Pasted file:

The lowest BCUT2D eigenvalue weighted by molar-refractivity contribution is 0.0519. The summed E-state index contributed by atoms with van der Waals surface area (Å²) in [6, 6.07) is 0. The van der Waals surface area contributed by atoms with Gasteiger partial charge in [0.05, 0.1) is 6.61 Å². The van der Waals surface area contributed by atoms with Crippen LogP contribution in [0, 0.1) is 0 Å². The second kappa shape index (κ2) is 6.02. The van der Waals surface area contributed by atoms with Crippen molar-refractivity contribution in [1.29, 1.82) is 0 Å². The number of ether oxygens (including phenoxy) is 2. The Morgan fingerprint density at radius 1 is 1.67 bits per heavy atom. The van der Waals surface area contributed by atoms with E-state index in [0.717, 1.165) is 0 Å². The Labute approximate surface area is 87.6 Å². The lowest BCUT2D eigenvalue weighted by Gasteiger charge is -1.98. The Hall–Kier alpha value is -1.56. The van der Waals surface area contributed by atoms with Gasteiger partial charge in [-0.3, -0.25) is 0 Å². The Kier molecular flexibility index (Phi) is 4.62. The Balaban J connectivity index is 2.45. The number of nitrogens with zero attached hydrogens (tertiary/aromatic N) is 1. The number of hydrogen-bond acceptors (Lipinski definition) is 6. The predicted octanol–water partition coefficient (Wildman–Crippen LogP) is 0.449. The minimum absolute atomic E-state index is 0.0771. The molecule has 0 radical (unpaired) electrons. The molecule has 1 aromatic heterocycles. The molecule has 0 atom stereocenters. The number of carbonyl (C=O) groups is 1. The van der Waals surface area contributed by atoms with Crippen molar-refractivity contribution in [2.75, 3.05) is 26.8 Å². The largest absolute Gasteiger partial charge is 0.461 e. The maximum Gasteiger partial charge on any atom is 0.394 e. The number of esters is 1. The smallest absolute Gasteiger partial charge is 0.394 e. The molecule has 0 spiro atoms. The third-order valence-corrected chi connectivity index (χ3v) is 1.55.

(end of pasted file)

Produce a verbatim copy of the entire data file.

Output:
The lowest BCUT2D eigenvalue weighted by molar-refractivity contribution is 0.0519. The summed E-state index contributed by atoms with van der Waals surface area (Å²) in [6, 6.07) is 0. The van der Waals surface area contributed by atoms with Gasteiger partial charge in [0.05, 0.1) is 6.61 Å². The van der Waals surface area contributed by atoms with Crippen LogP contribution in [0, 0.1) is 0 Å². The second kappa shape index (κ2) is 6.02. The van der Waals surface area contributed by atoms with Crippen molar-refractivity contribution in [1.29, 1.82) is 0 Å². The number of ether oxygens (including phenoxy) is 2. The Morgan fingerprint density at radius 1 is 1.67 bits per heavy atom. The van der Waals surface area contributed by atoms with E-state index in [0.717, 1.165) is 0 Å². The Labute approximate surface area is 87.6 Å². The lowest BCUT2D eigenvalue weighted by Gasteiger charge is -1.98. The Hall–Kier alpha value is -1.56. The van der Waals surface area contributed by atoms with Gasteiger partial charge in [-0.3, -0.25) is 0 Å². The Kier molecular flexibility index (Phi) is 4.62. The Balaban J connectivity index is 2.45. The number of nitrogens with zero attached hydrogens (tertiary/aromatic N) is 1. The number of hydrogen-bond acceptors (Lipinski definition) is 6. The predicted octanol–water partition coefficient (Wildman–Crippen LogP) is 0.449. The minimum absolute atomic E-state index is 0.0771. The molecule has 0 radical (unpaired) electrons. The molecule has 1 aromatic heterocycles. The molecule has 0 atom stereocenters. The number of carbonyl (C=O) groups is 1. The van der Waals surface area contributed by atoms with Crippen molar-refractivity contribution in [2.75, 3.05) is 26.8 Å². The largest absolute Gasteiger partial charge is 0.461 e. The maximum Gasteiger partial charge on any atom is 0.394 e. The number of esters is 1. The smallest absolute Gasteiger partial charge is 0.394 e. The molecule has 0 spiro atoms. The third-order valence-corrected chi connectivity index (χ3v) is 1.55.